The thing I love about Rex Stout is that he is a writer whose work has stood the test of time. His stories are just as entertaining and exciting now as they were when they were written in the 1930s all the way up to the 1970s. His main character Nero Wolfe and his assistant Archie Goodwin are two of the most well written and interesting people you will ever have the pleasure to meet.
Stout was born in 1886 and died in 1975. I can only imagine how wonderful it was to experience life over the course of the changing of the century and millennium when there was so much technological and social changes. When we baby boomers witnessed our own century/millennium change it was without quite the same impact as the horses to jet planes that the 19th to 20th had.
The Nero Wolfe novels have everything you could want. A good mystery wrapped around wonderful characters and interesting circumstances. Gourmet food, orchid growing, clever, snappy dialogue and interplay that rivals Aaron Sorkin, and language that plays to the fact that readers are smart and ”get it.” Stout mixed social commentary into his stories too, but he did not beat the reader over the head with it. His political opinions landed him on the FBI watch list during the McCarthy era, but he continued to make his points none the less and stirred them into the mix so that the reader could take it or leave it and not miss a beat in the story. His views were not the main focus of the stories, more like asides that added to his characters more than preached to the reader.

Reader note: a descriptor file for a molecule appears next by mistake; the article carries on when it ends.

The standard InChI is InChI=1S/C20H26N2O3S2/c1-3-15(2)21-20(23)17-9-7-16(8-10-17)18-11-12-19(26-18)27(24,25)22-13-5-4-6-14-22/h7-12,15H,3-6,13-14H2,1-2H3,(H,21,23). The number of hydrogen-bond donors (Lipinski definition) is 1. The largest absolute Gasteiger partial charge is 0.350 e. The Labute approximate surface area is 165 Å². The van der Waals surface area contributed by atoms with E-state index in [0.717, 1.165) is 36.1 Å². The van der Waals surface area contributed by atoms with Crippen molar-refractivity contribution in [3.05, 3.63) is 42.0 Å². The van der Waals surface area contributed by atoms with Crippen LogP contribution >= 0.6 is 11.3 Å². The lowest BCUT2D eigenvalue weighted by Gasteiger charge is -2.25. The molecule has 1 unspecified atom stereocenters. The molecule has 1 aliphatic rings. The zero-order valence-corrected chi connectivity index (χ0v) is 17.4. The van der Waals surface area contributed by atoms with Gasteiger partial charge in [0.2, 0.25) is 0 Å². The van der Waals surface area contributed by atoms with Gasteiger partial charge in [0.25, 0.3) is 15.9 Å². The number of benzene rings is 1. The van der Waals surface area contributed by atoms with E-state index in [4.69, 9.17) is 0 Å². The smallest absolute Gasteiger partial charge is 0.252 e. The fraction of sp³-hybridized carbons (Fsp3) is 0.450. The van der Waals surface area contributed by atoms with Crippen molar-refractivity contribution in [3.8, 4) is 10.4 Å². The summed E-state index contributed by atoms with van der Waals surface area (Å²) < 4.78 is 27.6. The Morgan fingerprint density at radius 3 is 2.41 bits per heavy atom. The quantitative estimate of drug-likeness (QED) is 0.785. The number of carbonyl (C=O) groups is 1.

I discovered the Stout books in college at the end of his life and was thrilled to go on a treasure hunt to find all that I could. I had a great appetite for them and cobbled them up as fast as I could find them and then re-read them again, enjoying every savory bite.
If you have not read a Stout novel, or only seen the TV shows of Nero Wolfe stories (Timothy Hutton was a great Archie Goodwin by the way) do yourself a favor and read the books, they are a treat.